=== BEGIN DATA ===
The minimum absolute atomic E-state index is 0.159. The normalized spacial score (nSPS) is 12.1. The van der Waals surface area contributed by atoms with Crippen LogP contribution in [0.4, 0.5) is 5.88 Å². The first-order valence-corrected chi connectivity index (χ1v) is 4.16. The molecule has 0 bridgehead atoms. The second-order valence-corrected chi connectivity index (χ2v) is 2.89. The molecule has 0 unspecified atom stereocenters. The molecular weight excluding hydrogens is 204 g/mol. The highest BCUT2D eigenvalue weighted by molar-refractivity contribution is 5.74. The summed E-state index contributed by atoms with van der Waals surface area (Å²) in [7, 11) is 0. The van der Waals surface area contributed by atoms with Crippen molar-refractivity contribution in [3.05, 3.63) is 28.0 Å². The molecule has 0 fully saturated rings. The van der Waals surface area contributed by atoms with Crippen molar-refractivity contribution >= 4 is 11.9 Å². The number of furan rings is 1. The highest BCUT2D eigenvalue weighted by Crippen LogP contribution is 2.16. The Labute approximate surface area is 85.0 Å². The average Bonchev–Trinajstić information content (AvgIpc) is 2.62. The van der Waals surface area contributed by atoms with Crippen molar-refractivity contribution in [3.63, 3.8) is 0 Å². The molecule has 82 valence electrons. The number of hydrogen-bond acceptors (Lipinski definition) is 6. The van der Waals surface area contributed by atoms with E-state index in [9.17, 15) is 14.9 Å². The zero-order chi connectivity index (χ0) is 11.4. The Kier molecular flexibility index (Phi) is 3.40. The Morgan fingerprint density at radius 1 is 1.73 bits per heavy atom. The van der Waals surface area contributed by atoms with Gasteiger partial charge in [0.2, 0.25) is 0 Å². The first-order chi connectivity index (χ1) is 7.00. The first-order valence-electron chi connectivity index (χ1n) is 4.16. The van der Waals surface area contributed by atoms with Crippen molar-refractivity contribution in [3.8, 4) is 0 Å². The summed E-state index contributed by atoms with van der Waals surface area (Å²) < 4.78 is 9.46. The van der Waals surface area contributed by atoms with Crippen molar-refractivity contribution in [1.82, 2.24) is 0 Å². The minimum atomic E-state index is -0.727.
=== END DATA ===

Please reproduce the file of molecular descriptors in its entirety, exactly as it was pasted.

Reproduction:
The minimum absolute atomic E-state index is 0.159. The normalized spacial score (nSPS) is 12.1. The van der Waals surface area contributed by atoms with Crippen LogP contribution in [0.4, 0.5) is 5.88 Å². The first-order valence-corrected chi connectivity index (χ1v) is 4.16. The molecule has 0 bridgehead atoms. The second-order valence-corrected chi connectivity index (χ2v) is 2.89. The molecule has 0 unspecified atom stereocenters. The molecular weight excluding hydrogens is 204 g/mol. The highest BCUT2D eigenvalue weighted by molar-refractivity contribution is 5.74. The summed E-state index contributed by atoms with van der Waals surface area (Å²) in [7, 11) is 0. The van der Waals surface area contributed by atoms with Crippen molar-refractivity contribution in [3.05, 3.63) is 28.0 Å². The molecule has 0 fully saturated rings. The van der Waals surface area contributed by atoms with Crippen molar-refractivity contribution >= 4 is 11.9 Å². The number of furan rings is 1. The highest BCUT2D eigenvalue weighted by Crippen LogP contribution is 2.16. The Labute approximate surface area is 85.0 Å². The average Bonchev–Trinajstić information content (AvgIpc) is 2.62. The van der Waals surface area contributed by atoms with Crippen molar-refractivity contribution in [3.63, 3.8) is 0 Å². The molecule has 82 valence electrons. The number of hydrogen-bond acceptors (Lipinski definition) is 6. The van der Waals surface area contributed by atoms with E-state index in [9.17, 15) is 14.9 Å². The zero-order chi connectivity index (χ0) is 11.4. The Kier molecular flexibility index (Phi) is 3.40. The Morgan fingerprint density at radius 1 is 1.73 bits per heavy atom. The van der Waals surface area contributed by atoms with Gasteiger partial charge in [0.2, 0.25) is 0 Å². The first-order chi connectivity index (χ1) is 7.00. The first-order valence-electron chi connectivity index (χ1n) is 4.16. The van der Waals surface area contributed by atoms with Crippen molar-refractivity contribution in [3.8, 4) is 0 Å². The summed E-state index contributed by atoms with van der Waals surface area (Å²) < 4.78 is 9.46. The van der Waals surface area contributed by atoms with Crippen molar-refractivity contribution in [1.82, 2.24) is 0 Å². The minimum atomic E-state index is -0.727.